Fellowship Primitive Baptist
The following history of Fellowship Baptist Church is courtesy of Clay Ramsey. Clay is a frequent contributor to Historic Rural Churches. He will have a much deeper history of Fellowship in a subsequent issue of Georgia Backroads magazine that will be available soon.
Fellowship Progressive Primitive Baptist Church, located just outside of the little town of Shiloh, in Harris County, west-central Georgia, was constituted on November 14, 1839. Thomas A. Middlebrooks had set aside some land for a church when he bought property in the area in 1836. On this site, located eleven miles east of Hamilton, Creed Caldwell, minister at New Hope Primitive Baptist Church in Yatesville and Ephesus Church in Woodland, formed a clerical presbytery with Elders John B. Williams and John W. Turner and founded Fellowship with nine original members. They were thus accepted into the Upatoi Association of Baptists.
The written records that survive note their adoption of the Philadelphia Confession of 1742 as their statement of faith, and affirmation of beliefs in their Abstract of Principles distinguish them as Particular or Regular Baptists, with strong “hyper-Calvinism” elements in their theology. Within five years of the beginning of the church, the Ochlocknee, Suwanee River, and Alabaha River Associations had separated from other Baptist associations in the state over the issue of missions. This split led to the formation of two different denominations, one of which was the anti-missionary Primitive Baptists. This would be Fellowship’s primary association.
The church continued a slow but steady growth through the nineteenth century, but by the 1890s they began to lose members with the arrival of the railroads and access to employment opportunities elsewhere. Beginning in 1924, and lasting for fourteen years, “[T]he church perhaps suffered the greatest trials. Satan entered strongly into the midst,” according to Elder E.B. Seckinger, a Fellowship minister who later wrote a brief history of the church. There is no indication in the record of the nature of this conflict. It could have been the lingering effects of the Progressive movement of the 1890s, when some argued for the loosening of their strict theology and ritual. It could have been the start of the foot washing controversy of the 1930s. Or it could have been something else entirely, a conflict over some long forgotten issue. Whatever the source of the disagreement, the result was that a year after Elder T.J. Moran was ordained to the ministry and assumed the pastoral leadership of Fellowship in 1929, the doors of the church closed and remained so for eight years.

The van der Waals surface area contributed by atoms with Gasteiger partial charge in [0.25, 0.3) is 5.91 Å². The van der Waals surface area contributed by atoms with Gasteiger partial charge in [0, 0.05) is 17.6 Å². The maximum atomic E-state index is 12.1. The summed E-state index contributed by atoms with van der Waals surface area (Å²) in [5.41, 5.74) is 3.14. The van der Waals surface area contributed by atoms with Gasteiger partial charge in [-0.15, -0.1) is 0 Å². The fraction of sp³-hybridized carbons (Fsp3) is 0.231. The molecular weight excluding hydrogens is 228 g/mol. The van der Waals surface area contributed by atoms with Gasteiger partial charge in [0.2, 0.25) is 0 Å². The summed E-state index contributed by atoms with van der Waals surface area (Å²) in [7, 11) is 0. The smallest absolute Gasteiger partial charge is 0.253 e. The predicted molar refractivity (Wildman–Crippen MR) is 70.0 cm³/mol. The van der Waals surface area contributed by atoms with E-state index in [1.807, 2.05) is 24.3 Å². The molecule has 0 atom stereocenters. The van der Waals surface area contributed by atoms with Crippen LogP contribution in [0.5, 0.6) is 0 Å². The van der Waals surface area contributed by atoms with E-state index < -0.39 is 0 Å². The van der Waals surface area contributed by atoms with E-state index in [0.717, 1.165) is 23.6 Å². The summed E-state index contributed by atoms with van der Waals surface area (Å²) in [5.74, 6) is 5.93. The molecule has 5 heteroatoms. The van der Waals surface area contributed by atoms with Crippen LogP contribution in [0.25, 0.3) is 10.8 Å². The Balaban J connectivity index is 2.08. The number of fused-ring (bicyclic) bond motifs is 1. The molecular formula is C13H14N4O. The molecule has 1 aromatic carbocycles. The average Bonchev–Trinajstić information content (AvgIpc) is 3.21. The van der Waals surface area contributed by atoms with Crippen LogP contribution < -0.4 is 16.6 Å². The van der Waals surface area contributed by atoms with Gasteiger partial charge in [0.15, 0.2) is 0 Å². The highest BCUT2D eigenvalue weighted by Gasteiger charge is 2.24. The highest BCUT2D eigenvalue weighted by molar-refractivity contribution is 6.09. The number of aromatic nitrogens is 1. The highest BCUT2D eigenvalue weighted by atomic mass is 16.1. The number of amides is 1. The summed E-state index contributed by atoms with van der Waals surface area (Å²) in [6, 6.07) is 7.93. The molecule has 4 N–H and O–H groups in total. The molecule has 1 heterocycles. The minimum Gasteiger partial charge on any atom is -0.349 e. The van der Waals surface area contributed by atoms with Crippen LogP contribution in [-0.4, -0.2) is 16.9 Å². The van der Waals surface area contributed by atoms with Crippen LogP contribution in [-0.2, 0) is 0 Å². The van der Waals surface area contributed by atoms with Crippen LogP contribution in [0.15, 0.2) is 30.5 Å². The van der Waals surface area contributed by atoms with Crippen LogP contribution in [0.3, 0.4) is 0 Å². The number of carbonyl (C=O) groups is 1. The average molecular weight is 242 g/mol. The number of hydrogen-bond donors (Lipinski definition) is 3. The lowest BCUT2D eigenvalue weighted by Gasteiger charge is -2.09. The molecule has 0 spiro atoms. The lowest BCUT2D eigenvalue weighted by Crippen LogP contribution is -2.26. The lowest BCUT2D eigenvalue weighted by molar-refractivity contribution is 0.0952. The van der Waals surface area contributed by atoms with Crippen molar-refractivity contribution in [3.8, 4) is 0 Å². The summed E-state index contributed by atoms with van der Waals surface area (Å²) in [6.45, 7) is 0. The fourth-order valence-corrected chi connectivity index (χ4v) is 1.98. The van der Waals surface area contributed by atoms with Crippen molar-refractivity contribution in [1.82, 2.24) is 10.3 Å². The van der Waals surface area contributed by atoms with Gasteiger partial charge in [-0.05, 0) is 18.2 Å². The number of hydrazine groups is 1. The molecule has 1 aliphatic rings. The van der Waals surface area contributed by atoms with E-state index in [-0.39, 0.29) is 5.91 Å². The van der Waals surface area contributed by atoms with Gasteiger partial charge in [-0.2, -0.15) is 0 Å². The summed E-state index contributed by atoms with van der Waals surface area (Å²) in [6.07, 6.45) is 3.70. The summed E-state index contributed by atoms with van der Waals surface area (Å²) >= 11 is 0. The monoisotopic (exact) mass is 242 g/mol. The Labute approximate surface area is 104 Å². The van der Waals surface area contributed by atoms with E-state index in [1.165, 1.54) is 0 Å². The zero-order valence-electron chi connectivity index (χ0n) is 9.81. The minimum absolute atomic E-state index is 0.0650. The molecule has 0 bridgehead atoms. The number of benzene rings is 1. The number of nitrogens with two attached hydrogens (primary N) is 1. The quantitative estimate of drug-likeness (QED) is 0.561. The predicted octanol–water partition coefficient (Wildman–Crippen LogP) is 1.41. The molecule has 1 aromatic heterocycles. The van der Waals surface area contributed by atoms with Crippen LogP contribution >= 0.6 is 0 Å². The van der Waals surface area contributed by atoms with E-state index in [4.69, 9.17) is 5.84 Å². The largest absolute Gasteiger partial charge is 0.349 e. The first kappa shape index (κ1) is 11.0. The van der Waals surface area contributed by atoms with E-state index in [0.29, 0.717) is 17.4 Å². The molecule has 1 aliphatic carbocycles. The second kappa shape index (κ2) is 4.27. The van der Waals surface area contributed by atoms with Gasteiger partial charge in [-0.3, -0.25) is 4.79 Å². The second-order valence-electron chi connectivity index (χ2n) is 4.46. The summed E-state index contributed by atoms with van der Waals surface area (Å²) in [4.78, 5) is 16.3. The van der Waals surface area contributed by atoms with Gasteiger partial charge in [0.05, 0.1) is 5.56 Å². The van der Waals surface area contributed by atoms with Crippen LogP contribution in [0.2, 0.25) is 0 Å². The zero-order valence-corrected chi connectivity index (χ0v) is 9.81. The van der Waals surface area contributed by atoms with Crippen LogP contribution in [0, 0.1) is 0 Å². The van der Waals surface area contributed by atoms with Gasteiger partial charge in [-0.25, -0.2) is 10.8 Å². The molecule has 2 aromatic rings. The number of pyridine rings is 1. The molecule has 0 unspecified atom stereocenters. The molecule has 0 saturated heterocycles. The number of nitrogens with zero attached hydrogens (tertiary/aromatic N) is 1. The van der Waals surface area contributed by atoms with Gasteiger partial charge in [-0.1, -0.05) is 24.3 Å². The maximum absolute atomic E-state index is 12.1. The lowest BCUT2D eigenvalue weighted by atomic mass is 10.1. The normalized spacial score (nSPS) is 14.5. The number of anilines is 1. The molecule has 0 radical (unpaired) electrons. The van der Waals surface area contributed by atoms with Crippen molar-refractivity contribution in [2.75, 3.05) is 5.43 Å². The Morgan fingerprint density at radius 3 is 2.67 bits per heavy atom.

In 1938, Elder Seckinger stepped into the pulpit and the church reopened “to the rejoicing of the little God-fearing flock” of the nine remaining members. The official Minutes of Fellowship record the details of every church conference through 1981. They prayed, worshiped, and served for another sixty years with little noted influence from the outside world and no remarkable upheaval that compared to the tumult of the 1930s. The church was finally shuttered in the 1990s. Elder Pounce Burns was the last pastor before it closed and its remaining members scattered. He is interred in the cemetery behind the church with generations of Fellowship members. For over a hundred and fifty years a group of faithful in Shiloh preserved what they believed to be the teachings of Jesus and the practices of early Christians. The Fellowship Church building remains as a testament to their ministry and service.
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